CNN gets a rare look at the Iranian missiles and drones that hit Israel

“You have to ask the Israelis,” Iran’s Islamic Revolutionary Guard Brigadier General Ali Belali says with a smirk when asked how many ballistic missiles the Islamic Republic fired towards Israel in its April 14 strike.

But he’s more than happy to show the missiles and drones Iran used in its first ever attack against Israel launched directly from Iranian soil.

“It was a punitive measure,” Belali says, as he uses a laser pointer to indicate the missiles deployed, towering above him in the exhibit.

Two weeks after the Middle East came to the brink of an all-out war, with Iran firing hundreds of projectiles toward Israel in retaliation for a suspected Israeli airstrike on an Iranian embassy compound in Damascus, Tehran is keen to show the world that it is capable of fighting a wider conflict should it be faced with one.

On April 19, Israel responded with a suspected attack inside Iran’s borders. Both the Iranian and Israeli actions resulted in minimal damage and appeared by both sides to be aimed at restoring deterrence. That situation de-escalated, but the threat of war continues to loom large over the region as Israel’s offensive in Gaza grinds on.

At the permanent exhibit of the Revolutionary Guard Aerospace Forces in western Tehran, dozens of long- and medium-range ballistic missiles stand tall along with cruise missiles and drones. The exhibit is meant to show the development and progress of Iran’s drone and missile program.

Iran’s attack on Israel included drones, ballistic missiles and cruise missiles. The night sky over Israeli cities lit up as the country’s air defenses worked to intercept the projectiles. Meanwhile, the air forces of Israel, the US, the UK, France and Jordan were busy in the skies, also trying to take down as many Iranian drones and missiles as possible.

“NATO, The United States and Arab countries of the region wanted to create barriers for our drones, missiles and cruise missiles, but they failed,” Belali says. “The world was not able to stop us.”

The Israeli military said that “99%” of projectiles fired by Iran were intercepted by Israel and its partners, with only “a small number” of ballistic missiles reaching the country.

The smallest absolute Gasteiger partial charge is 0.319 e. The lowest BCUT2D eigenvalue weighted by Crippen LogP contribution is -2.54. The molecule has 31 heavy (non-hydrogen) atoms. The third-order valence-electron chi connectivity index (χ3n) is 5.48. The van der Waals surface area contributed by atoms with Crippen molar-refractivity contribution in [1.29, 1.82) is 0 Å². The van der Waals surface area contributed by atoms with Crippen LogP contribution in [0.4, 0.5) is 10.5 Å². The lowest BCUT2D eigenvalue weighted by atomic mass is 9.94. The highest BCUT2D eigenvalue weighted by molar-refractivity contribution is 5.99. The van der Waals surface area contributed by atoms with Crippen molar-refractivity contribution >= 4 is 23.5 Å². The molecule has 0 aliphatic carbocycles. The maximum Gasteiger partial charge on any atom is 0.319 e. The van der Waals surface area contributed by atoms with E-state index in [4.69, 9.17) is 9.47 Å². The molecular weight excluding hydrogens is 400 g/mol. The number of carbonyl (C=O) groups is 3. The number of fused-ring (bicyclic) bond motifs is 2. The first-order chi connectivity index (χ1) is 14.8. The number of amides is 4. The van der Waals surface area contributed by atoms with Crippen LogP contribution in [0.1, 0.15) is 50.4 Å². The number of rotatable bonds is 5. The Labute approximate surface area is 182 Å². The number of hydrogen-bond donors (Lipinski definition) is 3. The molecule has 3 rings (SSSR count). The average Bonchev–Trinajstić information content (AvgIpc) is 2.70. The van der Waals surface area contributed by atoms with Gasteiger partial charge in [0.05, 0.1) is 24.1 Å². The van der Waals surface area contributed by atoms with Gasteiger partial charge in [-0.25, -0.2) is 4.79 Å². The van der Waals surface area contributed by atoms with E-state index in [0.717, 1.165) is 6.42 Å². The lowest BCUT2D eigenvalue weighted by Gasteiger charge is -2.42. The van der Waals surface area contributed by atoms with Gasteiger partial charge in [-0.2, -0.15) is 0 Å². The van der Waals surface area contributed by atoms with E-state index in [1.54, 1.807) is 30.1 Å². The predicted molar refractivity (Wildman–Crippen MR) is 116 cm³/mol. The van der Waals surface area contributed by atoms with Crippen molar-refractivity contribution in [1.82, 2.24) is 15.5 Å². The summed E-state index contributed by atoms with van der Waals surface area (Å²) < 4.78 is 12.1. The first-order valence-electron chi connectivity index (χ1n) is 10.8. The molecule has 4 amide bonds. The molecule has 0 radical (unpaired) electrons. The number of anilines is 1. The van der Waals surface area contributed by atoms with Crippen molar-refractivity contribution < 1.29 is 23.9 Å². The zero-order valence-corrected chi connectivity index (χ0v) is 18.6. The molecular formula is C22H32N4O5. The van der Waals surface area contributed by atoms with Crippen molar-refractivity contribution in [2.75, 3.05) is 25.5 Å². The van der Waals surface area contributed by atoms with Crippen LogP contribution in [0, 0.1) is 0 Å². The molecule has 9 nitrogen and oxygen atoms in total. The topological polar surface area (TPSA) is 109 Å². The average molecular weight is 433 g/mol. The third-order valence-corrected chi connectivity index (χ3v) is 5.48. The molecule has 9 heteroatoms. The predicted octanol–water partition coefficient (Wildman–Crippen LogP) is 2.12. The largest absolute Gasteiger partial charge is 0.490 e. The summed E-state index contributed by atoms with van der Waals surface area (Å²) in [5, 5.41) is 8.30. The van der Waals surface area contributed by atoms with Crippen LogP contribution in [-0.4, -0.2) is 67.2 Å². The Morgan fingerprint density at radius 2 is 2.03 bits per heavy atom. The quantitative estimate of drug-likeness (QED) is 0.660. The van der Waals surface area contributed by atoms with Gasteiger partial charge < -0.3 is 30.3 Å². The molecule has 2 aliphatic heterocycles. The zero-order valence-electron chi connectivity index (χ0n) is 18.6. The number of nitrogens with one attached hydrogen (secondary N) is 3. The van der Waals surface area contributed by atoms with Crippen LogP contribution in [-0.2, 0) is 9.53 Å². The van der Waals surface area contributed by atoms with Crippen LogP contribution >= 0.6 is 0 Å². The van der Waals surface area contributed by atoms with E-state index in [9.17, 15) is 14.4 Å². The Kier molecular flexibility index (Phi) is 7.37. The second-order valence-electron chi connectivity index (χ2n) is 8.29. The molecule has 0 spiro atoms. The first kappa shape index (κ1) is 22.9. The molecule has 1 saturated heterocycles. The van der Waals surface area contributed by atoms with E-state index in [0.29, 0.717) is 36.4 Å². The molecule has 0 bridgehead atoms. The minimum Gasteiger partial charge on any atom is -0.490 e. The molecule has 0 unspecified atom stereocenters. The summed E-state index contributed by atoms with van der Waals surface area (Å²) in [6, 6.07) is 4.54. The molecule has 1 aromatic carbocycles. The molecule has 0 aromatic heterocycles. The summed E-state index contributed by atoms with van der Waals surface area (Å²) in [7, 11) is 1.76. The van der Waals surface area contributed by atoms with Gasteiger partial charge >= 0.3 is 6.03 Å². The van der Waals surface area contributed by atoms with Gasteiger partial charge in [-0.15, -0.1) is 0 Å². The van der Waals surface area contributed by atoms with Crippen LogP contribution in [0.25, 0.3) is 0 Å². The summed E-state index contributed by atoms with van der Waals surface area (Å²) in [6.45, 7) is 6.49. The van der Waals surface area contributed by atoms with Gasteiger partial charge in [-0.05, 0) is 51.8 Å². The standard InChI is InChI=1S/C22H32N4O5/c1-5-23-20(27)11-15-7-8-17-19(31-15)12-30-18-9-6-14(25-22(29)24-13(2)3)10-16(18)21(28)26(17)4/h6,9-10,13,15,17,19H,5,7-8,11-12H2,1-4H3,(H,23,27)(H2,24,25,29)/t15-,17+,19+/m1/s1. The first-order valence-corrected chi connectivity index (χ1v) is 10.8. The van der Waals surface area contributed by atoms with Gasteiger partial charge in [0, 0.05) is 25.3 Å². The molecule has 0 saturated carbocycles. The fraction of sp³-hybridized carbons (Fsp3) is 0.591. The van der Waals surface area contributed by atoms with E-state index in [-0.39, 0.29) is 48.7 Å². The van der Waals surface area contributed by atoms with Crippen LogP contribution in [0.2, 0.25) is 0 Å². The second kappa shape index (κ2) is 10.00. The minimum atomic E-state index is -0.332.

The Iranians claim they managed to hit two locations inside Israel, including the Nevatim airbase in the Negev desert. Israel Defense Forces (IDF) spokesperson Daniel Hagari said that ballistic missiles that reached Israel fell on the airbase and caused only light structural damage.

“Accurate, (to) less than five meters,” Brigadier General Ali Belali claims, standing in front of two of the ballistic missiles he says were involved in the strikes against Israel, the Ghadr and the Emad. The missiles have a range of more than 1,000 miles and can carry warheads between 450 and 500 kilograms (1,102 lbs), he says. Another missile, called Kheybar, which he says was also used, carries a warhead of about 320 kilograms, the general adds.

Region’s largest ballistic missile force

Iran’s ballistic missiles have long been a cause for concern for the US and its allies in the Middle East, who have called for curbs on the missile program to be part of any deal that Washington strikes with Tehran.

The US says Iran has the largest ballistic missile force in the Middle East and considers its missile arsenal as one of its “primary tools of coercion and force projection.”

Iran has in the past insisted that its missile program is solely for defensive purposes.

Belali says Iran’s missile development is key to the Islamic Republic’s defense strategy. “In our defense capabilities we don’t rely on anyone. We have had good progress in this field and we will progress more. There are achievements that have not yet been talked about.”

Drones are equally as important for Iran’s Islamic Revolutionary Guards. The exhibit shows various stages of their drone development, starting from small wooden UAVs used in the Iran-Iraq war, all the way to models the Iranians claim have stealth capabilities.

One the most prominent is the Shahed 136, a cheap “fire and forget” drone, meaning a flight path is programmed, the UAV is launched, and it then independently flies towards the target area.

While the Iranians acknowledge using dozens of Shahed 136 drones to target Israel, both the US and Ukraine also accuse Tehran of giving hundreds to Russia, with Moscow using them to hit Ukrainian cities and energy infrastructure. The Iranians have consistently denied those claims.

The Shaheds fly low and slow and usually attack in swarms, the general says, standing in front of an unmarked truck that serves as a secretive launching platform.

“Everything is preprogrammed. The flight route is chosen according (to) the enemy’s capabilities and blind spots of radars and all the elements that can help us reach the target.”

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